2018 BMJ Best Practice

13. Hyperosmolar hyperglycaemic state

, weakness, weight loss, tachycardia, dry mucous membranes, poor skin turgor, hypotension, and, in severe cases, shock. Altered sensorium (lethargy, disorientation, stupor) is common and correlates best with effective serum osmolality. Coma is rare and, if seen, is usually associated with a serum osmolality >340 mmol/kg (>340 mOsm/kg) Treatment includes correction of fluid deficit and electrolyte abnormalities, and intravenous insulin. Definition Hyperosmolar hyperglycaemic state (HHS), also known as non (...) ?tool=bestpractice.com History and exam altered mental status polyuria polydipsia weight loss weakness dry mucous membranes poor skin turgor tachycardia hypotension seizures hypothermia shock abdominal pain focal neurological signs infection inadequate insulin or oral antidiabetic therapy acute illness in a known patient with diabetes nursing home residents postoperative state precipitating medications total parenteral nutrition (TPN) Cushing's syndrome hyperthyroidism acromegaly Diagnostic

2018 BMJ Best Practice

14. Acute pancreatitis

of hypovolaemia (including decreased skin turgor, dry mucous membranes, hypotension, and sweating) are common. In more severe cases, the patient may be tachycardic and/or tachypnoeic. Elevated serum lipase or amylase concentration supports, but is not pathognomonic for, the diagnosis of acute pancreatitis. Initial treatment includes resuscitation with intravenous fluids and correction of electrolyte abnormalities, analgesia, and tight glucose control. Treatment of severe acute pancreatitis includes support

2018 BMJ Best Practice

15. Diabetic ketoacidosis

, dry mucous membranes, poor skin turgor, hypotension, and, in severe cases, shock. Successful treatment includes correction of volume depletion, hyperglycaemia, electrolyte imbalances, and comorbid precipitating events, with frequent monitoring. Complications of treatment include hypoglycaemia, hypokalaemia, hypoxaemia, and rarely pulmonary oedema. Cerebral oedema, a rare but potentially rapidly fatal complication, occurs mainly in children. It may be prevented by avoiding overly rapid fluid (...) skin turgor sunken eyes tachycardia hypotension Kussmaul respiration acetone breath altered mental status hypothermia inadequate or inappropriate insulin therapy infection MI pancreatitis stroke acromegaly hyperthyroidism drugs such as corticosteroids, thiazides, pentamidine, sympathomimetics, second-generation antipsychotics, cocaine, immune checkpoint inhibitors, or SGLT2 inhibitors Cushing's syndrome Hispanic or black ancestry bariatric surgery Diagnostic investigations plasma glucose ABG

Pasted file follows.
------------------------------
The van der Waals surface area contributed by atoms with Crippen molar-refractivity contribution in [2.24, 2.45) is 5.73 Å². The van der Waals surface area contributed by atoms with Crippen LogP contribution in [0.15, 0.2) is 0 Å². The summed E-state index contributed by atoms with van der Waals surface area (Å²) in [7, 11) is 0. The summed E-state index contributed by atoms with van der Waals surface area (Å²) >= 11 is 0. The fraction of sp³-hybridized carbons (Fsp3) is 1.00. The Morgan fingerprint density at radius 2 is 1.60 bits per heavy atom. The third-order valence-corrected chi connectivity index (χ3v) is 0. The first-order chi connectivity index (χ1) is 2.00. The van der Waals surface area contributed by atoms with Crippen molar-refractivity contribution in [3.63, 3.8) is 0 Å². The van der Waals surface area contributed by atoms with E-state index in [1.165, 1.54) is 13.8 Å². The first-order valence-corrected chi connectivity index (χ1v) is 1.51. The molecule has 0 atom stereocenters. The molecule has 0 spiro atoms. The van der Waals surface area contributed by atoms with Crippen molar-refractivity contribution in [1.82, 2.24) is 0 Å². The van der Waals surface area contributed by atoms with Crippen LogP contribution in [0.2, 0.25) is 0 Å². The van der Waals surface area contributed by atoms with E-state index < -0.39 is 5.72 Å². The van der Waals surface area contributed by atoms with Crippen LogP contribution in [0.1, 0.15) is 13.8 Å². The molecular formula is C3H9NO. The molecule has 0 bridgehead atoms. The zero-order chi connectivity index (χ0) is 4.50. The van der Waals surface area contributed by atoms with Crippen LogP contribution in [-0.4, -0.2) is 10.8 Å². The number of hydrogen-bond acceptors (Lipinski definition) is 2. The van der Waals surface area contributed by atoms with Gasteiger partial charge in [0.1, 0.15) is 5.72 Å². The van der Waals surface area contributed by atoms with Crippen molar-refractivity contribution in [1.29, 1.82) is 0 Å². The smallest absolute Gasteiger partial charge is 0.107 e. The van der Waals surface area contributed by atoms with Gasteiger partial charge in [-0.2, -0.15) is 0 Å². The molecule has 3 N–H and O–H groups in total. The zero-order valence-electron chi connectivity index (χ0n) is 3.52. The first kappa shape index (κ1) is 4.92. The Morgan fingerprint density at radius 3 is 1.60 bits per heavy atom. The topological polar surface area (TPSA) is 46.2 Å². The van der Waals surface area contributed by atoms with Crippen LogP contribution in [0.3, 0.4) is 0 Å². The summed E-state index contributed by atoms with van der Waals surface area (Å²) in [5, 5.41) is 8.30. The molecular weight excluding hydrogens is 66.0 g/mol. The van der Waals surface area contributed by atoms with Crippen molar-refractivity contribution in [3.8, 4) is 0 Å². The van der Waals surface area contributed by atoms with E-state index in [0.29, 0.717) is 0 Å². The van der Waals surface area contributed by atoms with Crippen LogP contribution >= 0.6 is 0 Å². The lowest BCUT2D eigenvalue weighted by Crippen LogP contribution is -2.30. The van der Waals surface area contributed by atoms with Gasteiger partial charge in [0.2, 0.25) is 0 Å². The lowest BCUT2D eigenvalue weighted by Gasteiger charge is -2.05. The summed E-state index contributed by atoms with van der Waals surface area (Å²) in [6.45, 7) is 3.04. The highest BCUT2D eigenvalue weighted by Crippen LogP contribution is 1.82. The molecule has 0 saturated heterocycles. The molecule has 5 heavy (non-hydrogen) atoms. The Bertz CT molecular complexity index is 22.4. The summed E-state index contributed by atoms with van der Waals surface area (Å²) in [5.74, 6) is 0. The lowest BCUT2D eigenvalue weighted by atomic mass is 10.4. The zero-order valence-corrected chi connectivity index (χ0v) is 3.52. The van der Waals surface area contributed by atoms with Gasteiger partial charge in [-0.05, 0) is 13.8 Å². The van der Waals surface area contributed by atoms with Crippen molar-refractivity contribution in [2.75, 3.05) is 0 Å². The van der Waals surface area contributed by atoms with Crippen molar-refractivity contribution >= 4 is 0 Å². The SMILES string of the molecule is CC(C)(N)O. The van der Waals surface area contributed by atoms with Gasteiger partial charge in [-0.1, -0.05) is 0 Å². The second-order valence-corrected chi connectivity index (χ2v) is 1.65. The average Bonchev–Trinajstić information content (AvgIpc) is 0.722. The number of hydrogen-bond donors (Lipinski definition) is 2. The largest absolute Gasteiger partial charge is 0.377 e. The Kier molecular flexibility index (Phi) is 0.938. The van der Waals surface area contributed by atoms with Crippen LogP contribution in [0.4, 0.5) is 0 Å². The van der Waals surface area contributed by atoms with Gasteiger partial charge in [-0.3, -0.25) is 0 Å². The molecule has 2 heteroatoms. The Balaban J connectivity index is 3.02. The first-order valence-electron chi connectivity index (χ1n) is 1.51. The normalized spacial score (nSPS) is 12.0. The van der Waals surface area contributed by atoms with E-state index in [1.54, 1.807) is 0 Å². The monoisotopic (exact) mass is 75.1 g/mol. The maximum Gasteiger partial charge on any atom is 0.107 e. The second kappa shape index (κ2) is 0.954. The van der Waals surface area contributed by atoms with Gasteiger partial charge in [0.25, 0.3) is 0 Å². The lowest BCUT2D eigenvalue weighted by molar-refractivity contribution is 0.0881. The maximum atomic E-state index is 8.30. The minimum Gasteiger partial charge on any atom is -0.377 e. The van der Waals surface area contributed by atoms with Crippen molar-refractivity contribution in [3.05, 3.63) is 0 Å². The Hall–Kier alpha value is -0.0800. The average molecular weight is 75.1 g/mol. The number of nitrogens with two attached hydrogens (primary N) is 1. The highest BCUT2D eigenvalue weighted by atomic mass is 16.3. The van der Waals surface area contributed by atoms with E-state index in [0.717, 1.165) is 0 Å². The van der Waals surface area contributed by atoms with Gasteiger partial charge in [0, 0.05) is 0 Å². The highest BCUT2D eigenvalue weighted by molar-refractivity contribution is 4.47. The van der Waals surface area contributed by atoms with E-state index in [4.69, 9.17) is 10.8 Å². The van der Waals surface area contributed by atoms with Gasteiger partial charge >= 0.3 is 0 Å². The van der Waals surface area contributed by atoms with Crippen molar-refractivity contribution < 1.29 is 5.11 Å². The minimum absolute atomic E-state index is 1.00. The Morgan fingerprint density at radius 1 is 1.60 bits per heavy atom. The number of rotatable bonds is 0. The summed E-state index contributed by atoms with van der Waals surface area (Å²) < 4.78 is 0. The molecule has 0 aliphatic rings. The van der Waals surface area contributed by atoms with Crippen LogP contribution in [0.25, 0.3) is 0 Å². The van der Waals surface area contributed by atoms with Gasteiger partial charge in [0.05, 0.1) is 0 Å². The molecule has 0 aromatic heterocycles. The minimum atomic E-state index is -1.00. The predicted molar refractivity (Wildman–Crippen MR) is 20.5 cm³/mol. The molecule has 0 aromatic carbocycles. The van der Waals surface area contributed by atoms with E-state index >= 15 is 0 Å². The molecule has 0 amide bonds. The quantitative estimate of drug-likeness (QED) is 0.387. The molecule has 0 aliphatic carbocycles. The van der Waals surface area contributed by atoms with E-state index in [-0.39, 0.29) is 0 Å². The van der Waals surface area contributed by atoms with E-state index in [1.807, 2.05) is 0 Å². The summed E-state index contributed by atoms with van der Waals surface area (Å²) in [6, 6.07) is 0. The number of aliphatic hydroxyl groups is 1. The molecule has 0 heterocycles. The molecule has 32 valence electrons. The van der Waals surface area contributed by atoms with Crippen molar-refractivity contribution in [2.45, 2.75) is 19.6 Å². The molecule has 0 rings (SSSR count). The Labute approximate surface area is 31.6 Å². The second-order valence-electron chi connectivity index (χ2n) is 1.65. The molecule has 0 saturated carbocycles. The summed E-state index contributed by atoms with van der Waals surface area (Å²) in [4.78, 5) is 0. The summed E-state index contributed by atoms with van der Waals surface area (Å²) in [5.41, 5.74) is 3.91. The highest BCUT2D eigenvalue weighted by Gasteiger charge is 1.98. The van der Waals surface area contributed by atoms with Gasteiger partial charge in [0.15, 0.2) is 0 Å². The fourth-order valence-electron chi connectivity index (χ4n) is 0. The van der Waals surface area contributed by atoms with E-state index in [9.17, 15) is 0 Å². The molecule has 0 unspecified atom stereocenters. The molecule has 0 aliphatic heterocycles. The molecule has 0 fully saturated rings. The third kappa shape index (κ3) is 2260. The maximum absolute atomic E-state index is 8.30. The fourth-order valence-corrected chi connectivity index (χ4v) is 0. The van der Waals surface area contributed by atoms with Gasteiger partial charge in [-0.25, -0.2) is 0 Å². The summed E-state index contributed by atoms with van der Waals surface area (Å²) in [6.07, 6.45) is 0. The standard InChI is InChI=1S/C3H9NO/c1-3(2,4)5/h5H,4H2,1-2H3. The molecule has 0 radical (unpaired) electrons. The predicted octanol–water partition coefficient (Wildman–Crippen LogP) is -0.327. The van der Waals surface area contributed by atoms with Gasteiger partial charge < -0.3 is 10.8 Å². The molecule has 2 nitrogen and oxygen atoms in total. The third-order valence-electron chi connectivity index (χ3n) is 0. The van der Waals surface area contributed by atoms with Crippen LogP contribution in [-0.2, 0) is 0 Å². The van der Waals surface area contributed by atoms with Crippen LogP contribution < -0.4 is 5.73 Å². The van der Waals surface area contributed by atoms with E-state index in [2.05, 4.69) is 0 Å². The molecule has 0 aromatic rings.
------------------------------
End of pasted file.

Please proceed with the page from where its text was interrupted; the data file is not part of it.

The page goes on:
2018 BMJ Best Practice

16. Hyperosmolar hyperglycaemic state

, weakness, weight loss, tachycardia, dry mucous membranes, poor skin turgor, hypotension, and, in severe cases, shock. Altered sensorium (lethargy, disorientation, stupor) is common and correlates best with effective serum osmolality. Coma is rare and, if seen, is usually associated with a serum osmolality >340 mmol/kg (>340 mOsm/kg) Treatment includes correction of fluid deficit and electrolyte abnormalities, and intravenous insulin. Definition Hyperosmolar hyperglycaemic state (HHS), also known as non (...) ?tool=bestpractice.com History and exam altered mental status polyuria polydipsia weight loss weakness dry mucous membranes poor skin turgor tachycardia hypotension seizures hypothermia shock abdominal pain focal neurological signs infection inadequate insulin or oral antidiabetic therapy acute illness in a known patient with diabetes nursing home residents postoperative state precipitating medications total parenteral nutrition (TPN) Cushing's syndrome hyperthyroidism acromegaly Diagnostic

2018 BMJ Best Practice

17. VIPoma